Achieving Enterprise Resiliency and Corporate Certification


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This presentation, and accompanying White Paper were created to assist organizations combine recovery disciplines into a corporate-wide Enterprise Resiliency organization, consisting of: Emergency Management, Business Continuity Management, and Workplace Violence Prevention. Its aim is to develop a common language and set of tools to support recovery operations. The goal of this process is to improve recovery operations and gain a Corporate Certification stating that the firm meets or exceeds industry best practices in recovery management.

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Achieving Enterprise Resiliency and Corporate Certification

  1. 7. Business Continuity Management consists of: Contingency Planning; Disaster Recovery; Business Recovery; and Risk Management (whose responsibilities are listed above). Contingency Recovery Planning requires the cooperation of many, if not all, departments within a corporation. Once teams are established, Recovery Plans can be created, tested, and implemented. Personnel must be trained and recovery plans supported and maintained going forward.
  2. 8. Recovery Planning became a regulation when OCC-177 was issued. It was part of the Foreign Corrupt Practices Act that came about when Boeing said its financial records for a Korean deal were destroyed. Further regulations came about to protect financial and compliance data from being destroyed via Information Technology and Paper Document storage techniques. With current financial situation, new laws and regulations are expected.
  3. 10. The costs of Workplace Violence escalates as you neglect to implement Evacuation and Crisis Management Plans that safeguard personnel. Costs can be reduced by simply implementing Physical Security Guards to protect perimeter and access controls to locations. With economic problems and layoffs increasing, Workplace Violence is expected to rise in direct proportion to the number of people who have lost jobs. This is a very important problem to address and needs immediate attention to safeguard personnel, clients, and the continued operation of the business.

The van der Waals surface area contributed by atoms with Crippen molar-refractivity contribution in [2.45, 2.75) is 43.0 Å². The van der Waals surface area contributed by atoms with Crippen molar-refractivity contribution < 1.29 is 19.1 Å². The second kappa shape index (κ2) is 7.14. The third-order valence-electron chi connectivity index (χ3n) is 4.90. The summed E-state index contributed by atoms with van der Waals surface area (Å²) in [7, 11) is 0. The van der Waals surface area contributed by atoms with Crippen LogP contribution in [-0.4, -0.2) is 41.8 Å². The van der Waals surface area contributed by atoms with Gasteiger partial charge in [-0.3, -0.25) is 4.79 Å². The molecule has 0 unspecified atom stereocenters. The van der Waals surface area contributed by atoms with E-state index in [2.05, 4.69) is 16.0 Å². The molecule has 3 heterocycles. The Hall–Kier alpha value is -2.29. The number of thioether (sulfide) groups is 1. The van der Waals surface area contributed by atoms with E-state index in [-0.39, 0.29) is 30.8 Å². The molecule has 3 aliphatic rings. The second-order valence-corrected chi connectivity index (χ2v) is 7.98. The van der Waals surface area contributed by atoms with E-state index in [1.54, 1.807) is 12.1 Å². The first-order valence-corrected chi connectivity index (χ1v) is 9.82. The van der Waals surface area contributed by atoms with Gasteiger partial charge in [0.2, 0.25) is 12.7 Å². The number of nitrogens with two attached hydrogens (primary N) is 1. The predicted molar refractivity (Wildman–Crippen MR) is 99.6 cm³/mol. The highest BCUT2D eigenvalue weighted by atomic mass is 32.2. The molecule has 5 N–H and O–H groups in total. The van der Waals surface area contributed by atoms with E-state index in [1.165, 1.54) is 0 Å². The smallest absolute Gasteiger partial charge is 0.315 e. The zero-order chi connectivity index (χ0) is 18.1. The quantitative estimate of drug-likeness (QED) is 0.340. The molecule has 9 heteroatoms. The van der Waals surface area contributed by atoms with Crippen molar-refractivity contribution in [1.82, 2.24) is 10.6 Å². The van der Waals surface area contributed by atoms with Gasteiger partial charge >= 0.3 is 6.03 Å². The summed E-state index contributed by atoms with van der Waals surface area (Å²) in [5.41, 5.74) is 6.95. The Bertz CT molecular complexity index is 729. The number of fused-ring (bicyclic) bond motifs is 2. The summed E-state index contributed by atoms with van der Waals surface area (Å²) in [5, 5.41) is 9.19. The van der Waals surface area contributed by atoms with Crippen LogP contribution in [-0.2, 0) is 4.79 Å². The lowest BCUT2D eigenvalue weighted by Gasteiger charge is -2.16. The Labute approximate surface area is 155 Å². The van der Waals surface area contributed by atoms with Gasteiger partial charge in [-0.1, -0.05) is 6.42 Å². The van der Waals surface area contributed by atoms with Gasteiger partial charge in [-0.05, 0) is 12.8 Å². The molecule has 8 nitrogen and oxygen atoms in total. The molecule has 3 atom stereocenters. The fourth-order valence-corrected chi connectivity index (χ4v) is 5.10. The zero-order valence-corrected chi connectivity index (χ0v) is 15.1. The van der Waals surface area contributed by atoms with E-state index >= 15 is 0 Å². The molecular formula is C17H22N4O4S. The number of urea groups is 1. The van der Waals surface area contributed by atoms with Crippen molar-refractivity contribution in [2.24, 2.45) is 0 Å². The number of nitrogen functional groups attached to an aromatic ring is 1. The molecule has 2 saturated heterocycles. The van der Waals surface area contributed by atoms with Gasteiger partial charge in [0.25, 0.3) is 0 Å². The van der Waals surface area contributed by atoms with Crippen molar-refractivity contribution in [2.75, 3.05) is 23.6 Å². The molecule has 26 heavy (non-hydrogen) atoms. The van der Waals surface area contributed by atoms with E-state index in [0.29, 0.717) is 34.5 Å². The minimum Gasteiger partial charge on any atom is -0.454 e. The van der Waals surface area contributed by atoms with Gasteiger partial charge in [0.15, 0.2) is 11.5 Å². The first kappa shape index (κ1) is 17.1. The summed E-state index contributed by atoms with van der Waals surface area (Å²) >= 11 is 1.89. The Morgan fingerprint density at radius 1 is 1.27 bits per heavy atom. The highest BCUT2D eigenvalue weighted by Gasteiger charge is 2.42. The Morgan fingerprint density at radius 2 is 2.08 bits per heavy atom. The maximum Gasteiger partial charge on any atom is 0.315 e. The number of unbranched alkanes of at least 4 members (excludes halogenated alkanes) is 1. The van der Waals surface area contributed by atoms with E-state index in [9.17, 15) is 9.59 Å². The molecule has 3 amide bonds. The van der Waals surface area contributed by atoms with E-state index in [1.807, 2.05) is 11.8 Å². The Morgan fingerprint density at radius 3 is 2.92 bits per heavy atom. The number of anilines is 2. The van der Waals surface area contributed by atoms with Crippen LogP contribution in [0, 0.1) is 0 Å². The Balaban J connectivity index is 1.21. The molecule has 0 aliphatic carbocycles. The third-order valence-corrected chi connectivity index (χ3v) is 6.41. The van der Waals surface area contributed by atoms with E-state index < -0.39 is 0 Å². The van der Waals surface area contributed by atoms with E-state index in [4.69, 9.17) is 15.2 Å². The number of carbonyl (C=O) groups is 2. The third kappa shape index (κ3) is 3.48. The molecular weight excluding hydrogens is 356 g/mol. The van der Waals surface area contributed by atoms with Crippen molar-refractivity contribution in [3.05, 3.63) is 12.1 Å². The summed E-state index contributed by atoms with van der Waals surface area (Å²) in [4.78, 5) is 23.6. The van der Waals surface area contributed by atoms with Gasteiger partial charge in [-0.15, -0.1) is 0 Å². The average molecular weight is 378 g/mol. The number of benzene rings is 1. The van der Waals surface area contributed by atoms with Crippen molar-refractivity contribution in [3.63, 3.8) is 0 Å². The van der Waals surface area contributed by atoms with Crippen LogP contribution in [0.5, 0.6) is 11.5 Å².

4. 11. Reducing threats, business interruptions, and adhering to compliance requirements is the goal of Enterprise Resilience. Achieving this goal requires the full cooperation of all existing Recovery disciplines and ensuring that all national and local regulations are adhered to. Refer to Homeland Security and the Office of Emergency Management to learn about National Response Plans, while First Responders (Fire / Police) can provide essential local assistance in developing Recovery Plans that will best protect people, customers, suppliers, and business operations.
  5. 15. Emergency Management Planning is comprised of the above groups and is responsible for developing recovery plans that protect the organization from disaster events and threats. Additionally, community outreach and emergency response development are main concerns for Emergency Management.
  6. 16. Incidents are investigated locally by the Incident Manager and his associates. They report their findings to the Emergency Director, who determines the appropriate response to the incident. If the time needed to assess, salvage, and restore the damaged site (or if First Responders will not allow access to the facility) is greater than recovery guidelines, then recovery plans must be activated in order to stay within Service Level Agreements and Compliance issues. Recovery Time Objectives and Recovery Point Objectives are used to define recovery time initiatives.